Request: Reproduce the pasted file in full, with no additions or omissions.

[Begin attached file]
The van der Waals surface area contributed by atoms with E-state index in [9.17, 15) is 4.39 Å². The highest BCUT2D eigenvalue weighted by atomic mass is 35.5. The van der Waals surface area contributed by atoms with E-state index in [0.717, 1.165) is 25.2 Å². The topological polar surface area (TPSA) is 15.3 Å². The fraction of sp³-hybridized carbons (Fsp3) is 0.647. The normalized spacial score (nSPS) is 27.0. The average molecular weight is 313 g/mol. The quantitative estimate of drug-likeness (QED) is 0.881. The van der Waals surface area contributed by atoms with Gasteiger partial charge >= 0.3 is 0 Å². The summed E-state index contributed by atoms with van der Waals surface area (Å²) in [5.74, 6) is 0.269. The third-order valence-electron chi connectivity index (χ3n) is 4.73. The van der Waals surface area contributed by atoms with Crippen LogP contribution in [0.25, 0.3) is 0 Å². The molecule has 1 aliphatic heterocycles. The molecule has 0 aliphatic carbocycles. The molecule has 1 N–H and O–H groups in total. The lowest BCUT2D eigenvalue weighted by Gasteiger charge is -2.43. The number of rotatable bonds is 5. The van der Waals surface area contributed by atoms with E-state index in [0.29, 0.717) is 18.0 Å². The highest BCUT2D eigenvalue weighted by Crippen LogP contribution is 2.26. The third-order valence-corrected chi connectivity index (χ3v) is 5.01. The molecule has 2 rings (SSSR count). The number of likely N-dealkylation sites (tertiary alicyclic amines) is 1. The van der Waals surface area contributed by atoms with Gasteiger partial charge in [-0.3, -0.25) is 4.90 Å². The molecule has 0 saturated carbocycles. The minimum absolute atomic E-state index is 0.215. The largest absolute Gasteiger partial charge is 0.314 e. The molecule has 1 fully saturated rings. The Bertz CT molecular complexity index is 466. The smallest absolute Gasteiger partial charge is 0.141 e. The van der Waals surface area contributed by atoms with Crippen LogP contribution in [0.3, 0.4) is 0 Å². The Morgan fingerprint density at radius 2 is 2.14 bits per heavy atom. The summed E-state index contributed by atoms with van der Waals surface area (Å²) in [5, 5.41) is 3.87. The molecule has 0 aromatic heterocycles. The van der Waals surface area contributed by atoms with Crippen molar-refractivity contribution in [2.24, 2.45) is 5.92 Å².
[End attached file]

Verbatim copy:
The van der Waals surface area contributed by atoms with E-state index in [9.17, 15) is 4.39 Å². The highest BCUT2D eigenvalue weighted by atomic mass is 35.5. The van der Waals surface area contributed by atoms with E-state index in [0.717, 1.165) is 25.2 Å². The topological polar surface area (TPSA) is 15.3 Å². The fraction of sp³-hybridized carbons (Fsp3) is 0.647. The normalized spacial score (nSPS) is 27.0. The average molecular weight is 313 g/mol. The quantitative estimate of drug-likeness (QED) is 0.881. The van der Waals surface area contributed by atoms with Gasteiger partial charge >= 0.3 is 0 Å². The summed E-state index contributed by atoms with van der Waals surface area (Å²) in [5.74, 6) is 0.269. The third-order valence-electron chi connectivity index (χ3n) is 4.73. The van der Waals surface area contributed by atoms with Crippen LogP contribution in [0.25, 0.3) is 0 Å². The molecule has 1 aliphatic heterocycles. The molecule has 0 aliphatic carbocycles. The molecule has 1 N–H and O–H groups in total. The lowest BCUT2D eigenvalue weighted by Gasteiger charge is -2.43. The number of rotatable bonds is 5. The van der Waals surface area contributed by atoms with E-state index in [0.29, 0.717) is 18.0 Å². The highest BCUT2D eigenvalue weighted by Crippen LogP contribution is 2.26. The third-order valence-corrected chi connectivity index (χ3v) is 5.01. The molecule has 2 rings (SSSR count). The number of likely N-dealkylation sites (tertiary alicyclic amines) is 1. The van der Waals surface area contributed by atoms with Gasteiger partial charge in [-0.3, -0.25) is 4.90 Å². The molecule has 0 saturated carbocycles. The minimum absolute atomic E-state index is 0.215. The largest absolute Gasteiger partial charge is 0.314 e. The molecule has 1 fully saturated rings. The Bertz CT molecular complexity index is 466. The smallest absolute Gasteiger partial charge is 0.141 e. The van der Waals surface area contributed by atoms with Crippen LogP contribution in [0.3, 0.4) is 0 Å². The Morgan fingerprint density at radius 2 is 2.14 bits per heavy atom. The summed E-state index contributed by atoms with van der Waals surface area (Å²) in [5, 5.41) is 3.87. The molecule has 0 aromatic heterocycles. The van der Waals surface area contributed by atoms with Crippen molar-refractivity contribution in [2.24, 2.45) is 5.92 Å².